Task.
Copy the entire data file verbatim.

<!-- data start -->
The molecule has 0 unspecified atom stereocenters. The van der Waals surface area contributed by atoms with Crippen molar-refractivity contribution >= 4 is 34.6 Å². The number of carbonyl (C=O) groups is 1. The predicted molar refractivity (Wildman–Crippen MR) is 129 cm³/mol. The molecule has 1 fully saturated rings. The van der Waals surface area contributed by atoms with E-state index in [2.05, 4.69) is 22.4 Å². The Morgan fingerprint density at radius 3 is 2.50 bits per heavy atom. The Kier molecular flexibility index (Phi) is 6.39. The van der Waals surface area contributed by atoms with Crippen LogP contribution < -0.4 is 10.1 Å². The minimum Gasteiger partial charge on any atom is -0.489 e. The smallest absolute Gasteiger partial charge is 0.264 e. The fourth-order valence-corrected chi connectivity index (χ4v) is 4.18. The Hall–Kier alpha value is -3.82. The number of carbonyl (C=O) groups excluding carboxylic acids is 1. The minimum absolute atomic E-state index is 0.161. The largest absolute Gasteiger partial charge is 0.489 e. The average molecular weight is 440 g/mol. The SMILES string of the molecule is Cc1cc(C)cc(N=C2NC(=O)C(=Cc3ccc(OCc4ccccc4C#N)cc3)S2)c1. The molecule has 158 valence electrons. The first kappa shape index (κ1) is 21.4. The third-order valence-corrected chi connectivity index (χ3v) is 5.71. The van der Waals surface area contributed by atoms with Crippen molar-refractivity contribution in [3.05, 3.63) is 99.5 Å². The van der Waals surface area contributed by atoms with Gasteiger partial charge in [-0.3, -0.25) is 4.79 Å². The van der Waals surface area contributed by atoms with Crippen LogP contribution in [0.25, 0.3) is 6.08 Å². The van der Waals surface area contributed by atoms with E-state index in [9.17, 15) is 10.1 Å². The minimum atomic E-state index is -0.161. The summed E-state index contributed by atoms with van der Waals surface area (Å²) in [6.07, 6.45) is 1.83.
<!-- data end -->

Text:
The molecule has 0 unspecified atom stereocenters. The van der Waals surface area contributed by atoms with Crippen molar-refractivity contribution >= 4 is 34.6 Å². The number of carbonyl (C=O) groups is 1. The predicted molar refractivity (Wildman–Crippen MR) is 129 cm³/mol. The molecule has 1 fully saturated rings. The van der Waals surface area contributed by atoms with E-state index in [2.05, 4.69) is 22.4 Å². The Morgan fingerprint density at radius 3 is 2.50 bits per heavy atom. The Kier molecular flexibility index (Phi) is 6.39. The van der Waals surface area contributed by atoms with Crippen LogP contribution < -0.4 is 10.1 Å². The minimum Gasteiger partial charge on any atom is -0.489 e. The smallest absolute Gasteiger partial charge is 0.264 e. The fourth-order valence-corrected chi connectivity index (χ4v) is 4.18. The Hall–Kier alpha value is -3.82. The number of carbonyl (C=O) groups excluding carboxylic acids is 1. The minimum absolute atomic E-state index is 0.161. The largest absolute Gasteiger partial charge is 0.489 e. The average molecular weight is 440 g/mol. The SMILES string of the molecule is Cc1cc(C)cc(N=C2NC(=O)C(=Cc3ccc(OCc4ccccc4C#N)cc3)S2)c1. The molecule has 158 valence electrons. The first kappa shape index (κ1) is 21.4. The third-order valence-corrected chi connectivity index (χ3v) is 5.71. The van der Waals surface area contributed by atoms with Crippen molar-refractivity contribution in [3.05, 3.63) is 99.5 Å². The van der Waals surface area contributed by atoms with Gasteiger partial charge in [-0.3, -0.25) is 4.79 Å². The van der Waals surface area contributed by atoms with Crippen LogP contribution in [0.25, 0.3) is 6.08 Å². The van der Waals surface area contributed by atoms with E-state index in [9.17, 15) is 10.1 Å². The minimum atomic E-state index is -0.161. The summed E-state index contributed by atoms with van der Waals surface area (Å²) in [6.07, 6.45) is 1.83.